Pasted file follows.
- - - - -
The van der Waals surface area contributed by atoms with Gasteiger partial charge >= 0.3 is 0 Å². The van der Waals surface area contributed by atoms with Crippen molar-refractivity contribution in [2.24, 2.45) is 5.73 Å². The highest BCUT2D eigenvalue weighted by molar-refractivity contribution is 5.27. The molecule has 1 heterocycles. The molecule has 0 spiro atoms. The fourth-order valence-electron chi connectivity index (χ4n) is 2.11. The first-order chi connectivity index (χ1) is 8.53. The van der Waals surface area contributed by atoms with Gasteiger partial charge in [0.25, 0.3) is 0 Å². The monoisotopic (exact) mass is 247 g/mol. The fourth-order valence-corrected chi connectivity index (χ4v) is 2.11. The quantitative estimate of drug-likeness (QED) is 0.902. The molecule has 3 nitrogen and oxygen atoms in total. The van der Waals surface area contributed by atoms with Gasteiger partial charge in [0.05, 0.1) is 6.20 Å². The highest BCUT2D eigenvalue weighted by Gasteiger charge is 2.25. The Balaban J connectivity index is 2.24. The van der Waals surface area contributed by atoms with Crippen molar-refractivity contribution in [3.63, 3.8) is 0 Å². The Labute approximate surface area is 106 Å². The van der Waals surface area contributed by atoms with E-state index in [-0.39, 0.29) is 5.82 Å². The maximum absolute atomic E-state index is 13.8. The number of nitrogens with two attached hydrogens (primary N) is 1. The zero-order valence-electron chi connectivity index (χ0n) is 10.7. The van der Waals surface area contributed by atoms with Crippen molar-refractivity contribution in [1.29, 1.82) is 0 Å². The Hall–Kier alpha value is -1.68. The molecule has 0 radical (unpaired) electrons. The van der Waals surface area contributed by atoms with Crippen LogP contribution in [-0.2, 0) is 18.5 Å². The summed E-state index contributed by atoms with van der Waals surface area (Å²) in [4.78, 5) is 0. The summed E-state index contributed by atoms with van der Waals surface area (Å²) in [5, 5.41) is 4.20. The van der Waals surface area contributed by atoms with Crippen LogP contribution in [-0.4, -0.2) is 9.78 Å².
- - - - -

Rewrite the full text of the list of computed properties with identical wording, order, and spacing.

The van der Waals surface area contributed by atoms with Gasteiger partial charge >= 0.3 is 0 Å². The van der Waals surface area contributed by atoms with Crippen molar-refractivity contribution in [2.24, 2.45) is 5.73 Å². The highest BCUT2D eigenvalue weighted by molar-refractivity contribution is 5.27. The molecule has 1 heterocycles. The molecule has 0 spiro atoms. The fourth-order valence-electron chi connectivity index (χ4n) is 2.11. The first-order chi connectivity index (χ1) is 8.53. The van der Waals surface area contributed by atoms with Gasteiger partial charge in [0.25, 0.3) is 0 Å². The monoisotopic (exact) mass is 247 g/mol. The fourth-order valence-corrected chi connectivity index (χ4v) is 2.11. The quantitative estimate of drug-likeness (QED) is 0.902. The molecule has 3 nitrogen and oxygen atoms in total. The van der Waals surface area contributed by atoms with Gasteiger partial charge in [0.05, 0.1) is 6.20 Å². The highest BCUT2D eigenvalue weighted by Gasteiger charge is 2.25. The Balaban J connectivity index is 2.24. The van der Waals surface area contributed by atoms with Crippen molar-refractivity contribution in [3.63, 3.8) is 0 Å². The Labute approximate surface area is 106 Å². The van der Waals surface area contributed by atoms with E-state index in [-0.39, 0.29) is 5.82 Å². The maximum absolute atomic E-state index is 13.8. The number of nitrogens with two attached hydrogens (primary N) is 1. The zero-order valence-electron chi connectivity index (χ0n) is 10.7. The van der Waals surface area contributed by atoms with Crippen molar-refractivity contribution in [1.29, 1.82) is 0 Å². The Hall–Kier alpha value is -1.68. The molecule has 0 radical (unpaired) electrons. The van der Waals surface area contributed by atoms with Crippen LogP contribution in [-0.2, 0) is 18.5 Å². The summed E-state index contributed by atoms with van der Waals surface area (Å²) in [4.78, 5) is 0. The summed E-state index contributed by atoms with van der Waals surface area (Å²) in [5, 5.41) is 4.20. The van der Waals surface area contributed by atoms with Crippen LogP contribution in [-0.4, -0.2) is 9.78 Å².